Spokane C.O.P.S. plans to cleanup graffiti by creating graffiti coordinator
SPOKANE, Wash. — Spokane C.O.P.S is hoping to create a job to help reduce tagging in our community. The position would not only focus on getting rid of the paint, but preventing it too.
The organization received 600 reports of graffiti last year, not including any the Spokane Police Department got. Spokane C.O.P.S. wants to cut down this number.
“We have to start somewhere,” said Pia Hallenberg, who has lived in Spokane for almost 30 years. “We have to do something to keep this place clean.”
Hallenberg said this is her home and she wants to make sure others have the same feeling, but the graffiti is not helping.
“To me it’s vandalism, it’s destruction of your property,” she said. “I don’t want to live in a place that’s covered in sharpie faces and spray paint. I think it’s kinda gross.”
Patrick Striker, the executive director of Spokane C.O.P.S., wants a city funded graffiti coordinator to help cut down on tagging.
“How I would envision this position is working with areas in particular, whether it’s the downtown area like we’re seeing here. Certain neighborhoods that tend to get hit a lot,” Striker said.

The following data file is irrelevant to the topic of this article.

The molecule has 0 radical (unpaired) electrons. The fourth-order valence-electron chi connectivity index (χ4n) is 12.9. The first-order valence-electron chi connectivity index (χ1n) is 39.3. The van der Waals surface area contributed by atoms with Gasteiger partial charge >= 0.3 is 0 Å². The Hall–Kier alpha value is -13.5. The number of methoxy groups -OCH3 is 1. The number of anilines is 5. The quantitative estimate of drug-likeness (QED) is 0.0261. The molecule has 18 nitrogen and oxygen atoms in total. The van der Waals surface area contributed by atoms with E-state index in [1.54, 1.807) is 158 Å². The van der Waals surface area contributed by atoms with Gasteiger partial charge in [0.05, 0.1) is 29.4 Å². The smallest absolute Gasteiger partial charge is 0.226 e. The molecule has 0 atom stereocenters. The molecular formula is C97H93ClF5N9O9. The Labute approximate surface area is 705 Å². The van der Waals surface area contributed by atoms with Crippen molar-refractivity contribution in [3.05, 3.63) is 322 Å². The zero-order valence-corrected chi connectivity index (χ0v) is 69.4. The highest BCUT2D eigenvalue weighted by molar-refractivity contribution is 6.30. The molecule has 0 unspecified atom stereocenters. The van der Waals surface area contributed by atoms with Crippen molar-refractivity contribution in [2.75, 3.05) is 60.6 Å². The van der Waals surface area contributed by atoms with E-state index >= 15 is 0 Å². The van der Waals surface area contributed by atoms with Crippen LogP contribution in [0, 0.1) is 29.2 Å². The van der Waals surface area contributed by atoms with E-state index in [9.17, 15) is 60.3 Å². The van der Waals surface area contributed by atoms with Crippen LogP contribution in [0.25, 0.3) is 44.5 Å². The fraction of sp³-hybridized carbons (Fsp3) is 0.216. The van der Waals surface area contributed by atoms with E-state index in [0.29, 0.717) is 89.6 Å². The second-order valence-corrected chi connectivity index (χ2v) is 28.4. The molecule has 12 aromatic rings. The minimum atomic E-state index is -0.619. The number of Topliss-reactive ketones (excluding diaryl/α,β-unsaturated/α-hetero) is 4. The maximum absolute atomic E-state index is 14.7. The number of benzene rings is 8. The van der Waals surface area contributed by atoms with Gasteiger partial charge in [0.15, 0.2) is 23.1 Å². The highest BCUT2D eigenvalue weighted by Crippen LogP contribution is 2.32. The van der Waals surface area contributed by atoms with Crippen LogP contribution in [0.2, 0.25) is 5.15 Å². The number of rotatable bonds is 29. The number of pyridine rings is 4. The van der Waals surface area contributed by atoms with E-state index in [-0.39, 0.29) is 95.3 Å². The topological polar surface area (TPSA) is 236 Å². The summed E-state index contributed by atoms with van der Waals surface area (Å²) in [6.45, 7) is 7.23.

The coordinator would help property owners get rid of graffiti, teach them why they should get rid of it fast and how to stop it from happening over and over.
“If you had the right style of flower bed that made it to where you can’t quite get up close to it, that helps act as a natural deterrent,” Striker said.
Lighting and cameras also help. The coordinator would come out and assess a building with a property owner to see what can be done to prevent graffiti.
Hallenberg believes the tagging can drive people away from our beautiful city.
“I can see that if you’re a visitor and you see something you’re like, ‘eh’ maybe we don’t want to park here. Maybe we want to park somewhere else, so maybe we’re going to want to go somewhere else,” she said. “And that’s sad because the best downtown is the downtown that’s full of people.”
She loves her neighborhood and will continue to do what she can to bring people in to enjoy what we have to offer.
“I just believe that we can all do a little bit to make it nicer and better. A little bit more welcoming,” she said.
Striker said the City of Spokane will help property owners get rid of the paint if they call 311. If it is on their property, it is their responsibility to clean it up. However, the City will give you paint and sometimes send a crew to help clean it up.
Spokane City Council heard about the idea on Monday at the Public Safety and Community Health Committee meeting. Striker said it is a matter of finding the money to fund the position, which would cost a little more than $60,000 initially.
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